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Your Mid-March "Eric Gordon's Really Great" Post

It's been awhile since I wrote a thousand words or so in praise of Eric Gordon.  You guys must think I don't love him anymore.

Of course, EJ missed a few games in there, so there wasn't as much to talk about for some of that time.  But it's definitely overdue.

For those of you who would like to review, here are the previous semi-monthly installments of "Eric Gordon's Really Great":

In the ongoing quest for recognition for the Clippers rookie, I think we can declare a truce.  He's pretty consistently in the top five on most everybody's list at this point, and that's fine.  Let's face it - there are some incredibly productive rookies out there, as has been pointed out by many others (most people think it's better, top to bottom, than LeBron's rookie class), so being considered in the top group is nothing to sneeze at. 

There's also the question of the positional debate.  Comparing Chris Paul to Dwight Howard is comparing apples to hand grenades - and the same is true for rookies.  So obviously Brook Lopez gets more rebounds, shoots a higher percentage, and blocks more shots - he's a center, he's supposed to do those things.  Likewise Derrick Rose and Russell Westbrook get more assists - they're point guards, they have the ball more.  But it's worth noting that as O.J. Mayo has faded in the second half of the season, Gordon has passed his fellow rookie shooting guard on David Thorpe's list among others.  In other words, picking seventh, in desperate need of a shooting guard, the Clippers may well have gotten the best one in the draft.  So there's that.

The story of ClipperBlogger/ESPN contributor Kevin Arnovitz lobbying Thorpe on the virtues of Eric Gordon Jr, in the thin air of TD Banknorth Garden during a recent Celtics-Magic game is fascinating.  Thorpe originally had Gordon as the 22nd best rookie during the off-season (strange indeed, given that he was the seventh pick and no one viewed that as a reach).  He had to record back-to-back 30 point games in January to make it to 15th on the list, but his climb has been steady since:  15 on 1/7, 12 on 1/14, 11 on 1/28, 9 on 2/11, 5 on 3/4 and finally into the top 4 last week following KA's conversation with Thorpe.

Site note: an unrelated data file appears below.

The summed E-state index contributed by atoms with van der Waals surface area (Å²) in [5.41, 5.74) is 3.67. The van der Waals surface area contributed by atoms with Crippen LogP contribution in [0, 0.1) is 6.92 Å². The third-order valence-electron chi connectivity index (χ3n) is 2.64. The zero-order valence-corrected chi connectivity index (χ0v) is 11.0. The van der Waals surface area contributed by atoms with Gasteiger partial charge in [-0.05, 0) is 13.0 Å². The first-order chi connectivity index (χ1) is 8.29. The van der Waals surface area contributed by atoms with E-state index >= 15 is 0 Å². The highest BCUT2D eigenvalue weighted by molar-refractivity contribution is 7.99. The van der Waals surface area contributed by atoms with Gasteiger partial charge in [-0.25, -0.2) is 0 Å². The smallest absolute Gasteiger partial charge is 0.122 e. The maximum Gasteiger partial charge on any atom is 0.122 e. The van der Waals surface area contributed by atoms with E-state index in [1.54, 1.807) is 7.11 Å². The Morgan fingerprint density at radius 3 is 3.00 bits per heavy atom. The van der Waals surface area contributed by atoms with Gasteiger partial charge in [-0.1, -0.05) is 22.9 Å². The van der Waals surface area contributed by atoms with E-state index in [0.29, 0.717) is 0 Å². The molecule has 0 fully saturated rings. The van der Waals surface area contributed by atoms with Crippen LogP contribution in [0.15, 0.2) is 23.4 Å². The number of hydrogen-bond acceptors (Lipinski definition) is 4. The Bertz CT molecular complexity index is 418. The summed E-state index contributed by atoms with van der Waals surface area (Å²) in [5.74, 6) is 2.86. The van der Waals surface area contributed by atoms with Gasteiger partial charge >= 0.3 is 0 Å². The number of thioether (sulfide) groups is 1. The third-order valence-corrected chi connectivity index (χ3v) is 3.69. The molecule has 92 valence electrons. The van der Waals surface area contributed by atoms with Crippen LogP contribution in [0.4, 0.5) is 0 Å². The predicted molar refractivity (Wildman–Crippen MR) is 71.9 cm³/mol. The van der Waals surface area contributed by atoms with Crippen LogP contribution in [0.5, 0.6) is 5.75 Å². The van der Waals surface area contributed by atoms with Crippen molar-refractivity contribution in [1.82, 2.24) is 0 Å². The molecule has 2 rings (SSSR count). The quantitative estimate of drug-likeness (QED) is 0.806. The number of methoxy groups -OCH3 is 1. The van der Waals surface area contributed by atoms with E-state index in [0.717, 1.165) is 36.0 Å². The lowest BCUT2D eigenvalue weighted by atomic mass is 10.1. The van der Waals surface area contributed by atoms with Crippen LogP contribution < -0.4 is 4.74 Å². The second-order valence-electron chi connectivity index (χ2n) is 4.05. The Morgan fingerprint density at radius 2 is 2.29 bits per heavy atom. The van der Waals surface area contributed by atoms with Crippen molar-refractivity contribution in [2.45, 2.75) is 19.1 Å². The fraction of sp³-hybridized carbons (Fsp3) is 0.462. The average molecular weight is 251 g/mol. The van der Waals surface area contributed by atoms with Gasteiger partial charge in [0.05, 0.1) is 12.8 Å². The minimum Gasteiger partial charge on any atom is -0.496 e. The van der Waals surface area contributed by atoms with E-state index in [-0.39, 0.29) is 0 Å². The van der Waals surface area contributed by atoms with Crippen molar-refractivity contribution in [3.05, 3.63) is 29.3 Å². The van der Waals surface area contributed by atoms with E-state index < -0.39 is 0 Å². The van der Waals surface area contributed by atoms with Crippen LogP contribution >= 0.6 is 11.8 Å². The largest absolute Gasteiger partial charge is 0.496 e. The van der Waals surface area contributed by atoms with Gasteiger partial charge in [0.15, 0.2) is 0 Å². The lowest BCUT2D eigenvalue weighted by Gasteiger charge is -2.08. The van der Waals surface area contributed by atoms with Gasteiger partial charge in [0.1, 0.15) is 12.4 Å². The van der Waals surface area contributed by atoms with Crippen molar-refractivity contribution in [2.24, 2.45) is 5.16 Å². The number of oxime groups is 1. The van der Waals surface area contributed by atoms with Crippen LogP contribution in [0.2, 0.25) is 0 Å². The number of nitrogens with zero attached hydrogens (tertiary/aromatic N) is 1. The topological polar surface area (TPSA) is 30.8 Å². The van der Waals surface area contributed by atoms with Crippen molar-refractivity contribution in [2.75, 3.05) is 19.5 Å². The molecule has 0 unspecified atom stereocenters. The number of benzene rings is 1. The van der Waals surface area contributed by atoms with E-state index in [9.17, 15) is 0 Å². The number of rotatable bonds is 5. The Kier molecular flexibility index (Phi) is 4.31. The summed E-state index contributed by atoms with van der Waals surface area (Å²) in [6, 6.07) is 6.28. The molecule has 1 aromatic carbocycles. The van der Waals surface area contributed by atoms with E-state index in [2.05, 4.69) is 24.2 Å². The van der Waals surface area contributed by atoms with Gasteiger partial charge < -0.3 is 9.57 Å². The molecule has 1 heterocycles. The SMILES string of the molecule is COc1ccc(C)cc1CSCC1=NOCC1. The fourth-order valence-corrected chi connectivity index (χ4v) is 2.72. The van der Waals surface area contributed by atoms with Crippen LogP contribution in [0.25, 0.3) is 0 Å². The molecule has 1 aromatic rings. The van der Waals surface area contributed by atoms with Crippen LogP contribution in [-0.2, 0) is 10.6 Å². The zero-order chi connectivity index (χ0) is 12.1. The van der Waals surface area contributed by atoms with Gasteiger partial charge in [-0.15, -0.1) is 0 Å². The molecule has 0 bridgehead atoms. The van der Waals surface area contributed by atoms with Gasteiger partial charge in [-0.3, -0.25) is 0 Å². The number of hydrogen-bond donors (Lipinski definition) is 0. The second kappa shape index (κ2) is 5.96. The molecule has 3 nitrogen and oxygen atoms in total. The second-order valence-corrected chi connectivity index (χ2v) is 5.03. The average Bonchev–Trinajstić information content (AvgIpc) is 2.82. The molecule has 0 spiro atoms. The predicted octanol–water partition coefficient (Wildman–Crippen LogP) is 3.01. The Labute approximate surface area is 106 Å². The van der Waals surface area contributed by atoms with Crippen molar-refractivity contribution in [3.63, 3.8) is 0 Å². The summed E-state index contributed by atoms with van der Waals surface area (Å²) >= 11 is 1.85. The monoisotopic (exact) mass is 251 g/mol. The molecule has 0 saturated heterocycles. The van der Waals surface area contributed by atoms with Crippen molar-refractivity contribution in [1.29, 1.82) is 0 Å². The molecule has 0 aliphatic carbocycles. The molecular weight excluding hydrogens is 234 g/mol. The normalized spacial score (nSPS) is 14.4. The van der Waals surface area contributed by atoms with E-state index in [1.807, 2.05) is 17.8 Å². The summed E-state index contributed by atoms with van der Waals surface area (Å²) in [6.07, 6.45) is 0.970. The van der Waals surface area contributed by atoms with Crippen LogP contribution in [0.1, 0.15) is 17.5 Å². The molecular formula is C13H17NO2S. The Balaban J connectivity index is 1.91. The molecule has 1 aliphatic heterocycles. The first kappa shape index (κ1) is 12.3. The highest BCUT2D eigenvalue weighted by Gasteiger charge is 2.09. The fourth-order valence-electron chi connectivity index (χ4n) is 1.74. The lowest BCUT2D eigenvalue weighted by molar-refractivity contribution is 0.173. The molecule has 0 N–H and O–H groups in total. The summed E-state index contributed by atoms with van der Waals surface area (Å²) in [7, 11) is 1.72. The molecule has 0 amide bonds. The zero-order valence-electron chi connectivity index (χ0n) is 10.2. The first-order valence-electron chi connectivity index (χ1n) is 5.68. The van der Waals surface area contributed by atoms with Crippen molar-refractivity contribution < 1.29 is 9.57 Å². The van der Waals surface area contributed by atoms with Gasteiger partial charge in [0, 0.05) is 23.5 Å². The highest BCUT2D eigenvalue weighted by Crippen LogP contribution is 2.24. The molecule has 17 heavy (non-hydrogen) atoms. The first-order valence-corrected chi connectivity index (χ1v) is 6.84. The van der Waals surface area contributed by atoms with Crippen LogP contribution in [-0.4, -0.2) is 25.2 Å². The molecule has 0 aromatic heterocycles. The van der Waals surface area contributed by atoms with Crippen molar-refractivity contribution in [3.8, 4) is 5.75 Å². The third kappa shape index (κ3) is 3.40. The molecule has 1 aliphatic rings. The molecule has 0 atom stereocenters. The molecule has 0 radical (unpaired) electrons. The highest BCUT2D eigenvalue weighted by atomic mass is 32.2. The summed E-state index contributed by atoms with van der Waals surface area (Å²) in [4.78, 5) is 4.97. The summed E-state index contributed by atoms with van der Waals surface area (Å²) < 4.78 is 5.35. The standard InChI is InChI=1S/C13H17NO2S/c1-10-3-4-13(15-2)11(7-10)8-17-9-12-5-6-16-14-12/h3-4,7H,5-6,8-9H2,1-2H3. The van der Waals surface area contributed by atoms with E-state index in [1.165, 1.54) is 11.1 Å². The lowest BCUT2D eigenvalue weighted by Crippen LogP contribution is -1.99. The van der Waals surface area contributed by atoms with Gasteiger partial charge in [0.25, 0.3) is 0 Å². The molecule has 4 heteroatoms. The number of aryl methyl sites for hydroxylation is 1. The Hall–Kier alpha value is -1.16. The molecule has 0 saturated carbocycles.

John Hollinger's recent PER Diem column touting the bigs (in particular Marc Gasol and Brook Lopez) as the real stars of this rookie class was also timely.  As Citizen Zhiv pointed out, Hollinger completely ignored Gordon's numbers in his rush to make the point he set out to make - which is fine, we all do it.  Following Hollinger's reasoning is not difficult - he's the father of PER, he believes in the metric, so if the raison d'etre of that particular column was to show that neither Derrick Rose nor O.J. Mayo nor even Russell Westbrook should be the Rookie of the Year this season, he certainly wasn't going to argue for a guy whose PER is lower than Rose's.

But in a roundabout way that column helps EJ.  Hollinger's job is essentially to use PER to point out the non-intuitive.  "Brook Lopez for ROY" (or "Marc Gasol is better than O.J. Mayo" for that matter) is tailor made for him.  Hey guys, he's saying, don't just look at points per game - there are lots of other things to consider.  And he's right of course.  But the simple fact is, a lot of people do notice points, and there's just no way that the sixth leading scorer among rookies (Lopez) or the eighth leading scorer among rookies (Gasol) is going to win Rookie of the Year - it simply will not happen.  So Hollinger points out the chinks in the ROY armor of Mayo and Rose, while making a case for two guys who have no chance of winning the award, and ignores Gordon - who ends up benefiting indirectly.

Because the more everyone is cognizant of a stat like True Shooting Percentage, the better Eric Gordon looks.  I've been pointing out for awhile the fact that Gordon is, without a doubt, the most efficient perimeter scorer in this rookie class - it's not even close.  It actually was closer between Gordon and Mayo when we first went through this exercise, but looking at their month-by-month splits Gordon has gotten better and better, while Mayo has gotten worse and worse.  So when Hollinger says that scoring efficiency matters and that Rose is a less efficient scorer than Lopez, sure, I wish he would finish the thought and point out that Gordon is quite a bit more efficient than Lopez, but maybe some of the ROY voters out there are clever enough to connect those dots by themselves.